How not to be lean

How not to be ‘lean’

Last month an opinion piece was published in the prestigious New England Journal of Medicine decrying lean or ‘medical Taylorism’ and arguing that amongst other things that approaches used to standardise care have gone too far, and it is time to remember the patient, and the perennial favourite reason of ’we don’t make cars…’.

Needless to say, in the lean community, there was a bit of a to do! (see Mark Graban’s fab thread and comments here). Not only was it perceived that the authors were incorrect to say this as the criticisms are surely about ‘fake lean’ not ‘real lean’, but also that they compared lean and Taylorism to be the same thing.  Ouch! How to hit the lean raw nerves!  Though there are plenty of things to learn from Taylorism.

Now this might be a controversial opinion too…but some of the criticisms in the article of lean (in this case in US healthcare) are surely familiar to most of us in the lean community? They are not new, and whilst some of the statements in the article may be inaccurate, if we are all truly honest I doubt that any of us have NEVER accidently fallen into the trap of some of them.  Maybe it happens whilst we were learning our practice or at times of immense pressure – we are all human after all.  (At least, I hope it is not just me!). I believe it is time to be more reflective and honest about when and why ‘fake’ lean practice sometimes happens, either unintentionally or intentionally because then, we can think about what we can learn from that, and what we can do to change the situation.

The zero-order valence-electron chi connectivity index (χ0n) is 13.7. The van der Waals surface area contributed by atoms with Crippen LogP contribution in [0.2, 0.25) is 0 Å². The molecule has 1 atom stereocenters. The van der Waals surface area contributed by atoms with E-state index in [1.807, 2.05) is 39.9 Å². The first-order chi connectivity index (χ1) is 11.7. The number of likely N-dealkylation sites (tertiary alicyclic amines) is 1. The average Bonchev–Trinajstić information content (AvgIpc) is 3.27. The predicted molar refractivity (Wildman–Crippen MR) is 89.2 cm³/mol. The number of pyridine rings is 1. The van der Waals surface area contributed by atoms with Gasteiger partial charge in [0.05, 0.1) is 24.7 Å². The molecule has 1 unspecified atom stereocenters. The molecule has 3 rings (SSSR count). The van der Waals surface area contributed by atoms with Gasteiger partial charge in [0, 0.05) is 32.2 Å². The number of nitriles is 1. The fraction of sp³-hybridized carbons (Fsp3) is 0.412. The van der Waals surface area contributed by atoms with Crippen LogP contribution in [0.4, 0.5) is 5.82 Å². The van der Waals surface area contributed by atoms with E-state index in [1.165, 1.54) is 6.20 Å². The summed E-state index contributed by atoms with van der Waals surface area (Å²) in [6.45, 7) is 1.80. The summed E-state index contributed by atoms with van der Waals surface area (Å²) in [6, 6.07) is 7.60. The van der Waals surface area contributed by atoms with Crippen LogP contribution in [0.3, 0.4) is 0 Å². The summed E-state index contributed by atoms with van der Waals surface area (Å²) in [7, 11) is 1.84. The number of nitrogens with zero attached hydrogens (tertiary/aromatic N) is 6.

So, taking a deep breath, here are my five ways of not being lean.  These are my reasons (excuses?) for unfortunately practicing ‘fake lean‘, from my experience in both industry and healthcare… Needless to say, there are probably a load of other reasons too…maybe I’m not brave enough to own up to all of them yet.

Wanting to be the Expert / Lack of Humility